For those players already in camp, it was basically another day at work. New dad Jason Grilli and setup man Fernando Rodney joined their ranks on Thursday, meaning most of the pitching staff from last year has checked in. Justin Verlander and Jeremy Bonderman played catch on Thursday morning, while others worked out on their own.
Other than that, it was a somewhat sleepy day in Tigertown, a far different reality of reporting day from the image that fits into the theme of a new baseball season.
"They're not all pulling up in a big bus," right-hander Jordan Tata joked.
They are, however, pulling up to the parking lot in front of the complex and unloading their bags, readying for their first formal workout as a team on Friday morning. The first full-squad workout won't take place until next Wednesday.
The format, in many ways, remains the same. Leyland and third-base coach Gene Lamont will stick with their formula of practicing smart, not long, organizing drills with as much efficiency and as little downtime as possible, so that players don't get bored and lose their concentration. A team that practices with a purpose, Leyland believes, plays with a purpose.
In that sense, it's the same Spring Training as in previous years. In other ways, it's a Spring Training with expectations unlike most of these players have ever experienced.
"We've got to make sure we just don't come in here and stare at the lockers and say, 'Holy cow, this team's pretty good,'" Leyland said. "We've got to go do something. I'll make sure that doesn't happen.
"We'll have a lot of fun with the guys, but we'll work first and have some fun with it. Just make sure they're in good frames of mind, make sure everybody gets what they need to get ready." Leyland said, "We'll make sure all our players are ready. They'll have plenty of at-bats during Spring Training. I'm going to make sure they're ready. I think that's really important."
There's another key difference in this spring, and it comes with the makeup of the team. Two years after he inherited a relatively young, but maturing team from Alan Trammell, Leyland now has an overwhelmingly veteran roster with proven players, if not all older ones. Depending on the left-field mix, Curtis Granderson is the only member of the starting lineup with less than five years of big league experience.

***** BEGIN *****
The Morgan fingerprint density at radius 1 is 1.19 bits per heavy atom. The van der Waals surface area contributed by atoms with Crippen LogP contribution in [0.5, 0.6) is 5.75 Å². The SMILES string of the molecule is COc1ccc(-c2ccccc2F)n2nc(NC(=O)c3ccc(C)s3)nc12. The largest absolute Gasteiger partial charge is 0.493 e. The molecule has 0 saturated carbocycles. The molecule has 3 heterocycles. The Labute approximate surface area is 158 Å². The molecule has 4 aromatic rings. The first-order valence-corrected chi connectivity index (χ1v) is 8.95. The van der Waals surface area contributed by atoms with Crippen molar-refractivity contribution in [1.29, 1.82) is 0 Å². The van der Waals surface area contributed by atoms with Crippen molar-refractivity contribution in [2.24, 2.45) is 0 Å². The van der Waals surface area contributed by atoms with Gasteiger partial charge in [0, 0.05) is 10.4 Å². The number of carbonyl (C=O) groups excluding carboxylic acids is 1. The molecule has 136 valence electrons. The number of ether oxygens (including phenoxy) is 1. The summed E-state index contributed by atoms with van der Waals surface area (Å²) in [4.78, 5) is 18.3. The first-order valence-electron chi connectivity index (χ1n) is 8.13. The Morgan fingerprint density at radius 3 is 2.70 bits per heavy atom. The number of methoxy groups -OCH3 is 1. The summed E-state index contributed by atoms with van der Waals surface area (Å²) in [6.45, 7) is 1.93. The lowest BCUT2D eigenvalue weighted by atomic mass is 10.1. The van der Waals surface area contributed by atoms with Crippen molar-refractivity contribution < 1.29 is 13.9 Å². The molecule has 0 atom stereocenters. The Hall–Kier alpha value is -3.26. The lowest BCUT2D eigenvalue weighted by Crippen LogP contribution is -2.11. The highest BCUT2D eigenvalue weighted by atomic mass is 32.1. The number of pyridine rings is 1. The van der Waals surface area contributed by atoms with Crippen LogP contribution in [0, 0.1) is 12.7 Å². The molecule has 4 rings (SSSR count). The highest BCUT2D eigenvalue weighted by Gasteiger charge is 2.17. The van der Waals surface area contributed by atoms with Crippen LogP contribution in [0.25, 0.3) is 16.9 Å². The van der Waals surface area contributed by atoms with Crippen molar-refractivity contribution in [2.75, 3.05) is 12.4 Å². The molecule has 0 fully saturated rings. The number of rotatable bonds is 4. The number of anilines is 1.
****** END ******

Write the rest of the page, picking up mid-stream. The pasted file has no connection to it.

"You get lulled to sleep sometimes with a team like this," Leyland cautioned, "because we're leaning towards more veteran players now, and it's the same old thing [for them]. Veteran players, a lot of times, think, 'Well, I know what it takes.' Well, they know what it takes, but then all of a sudden, Opening Day comes, and they're not ready. So I'm going to guard against that."
Getting those veteran players in shape is Leyland's first priority. After that, he said, he has to work out the final spots in his bullpen, especially the seventh-inning role on which he has placed a priority. He wants to find out what he has with the talented, but enigmatic, arms of Francisco Cruceta and Denny Bautista.
"It's huge," Leyland said of the role. "To get out of the sixth and get through the seventh, if somebody can do that, that's really big."
Several bullpen candidates are out of Minor League options and could be out of the organization if they don't make the team out of camp. Likewise, Brandon Inge's uncertain presence is a major factor in the makeup of the bench. Leyland points to those situations as examples of how the roster isn't as set as many make it out to be.
It's a camp with uncertainty, but it's a camp with potential. And it starts Friday.
"I'm ready to go," Leyland said. "I know what the task is ahead of us."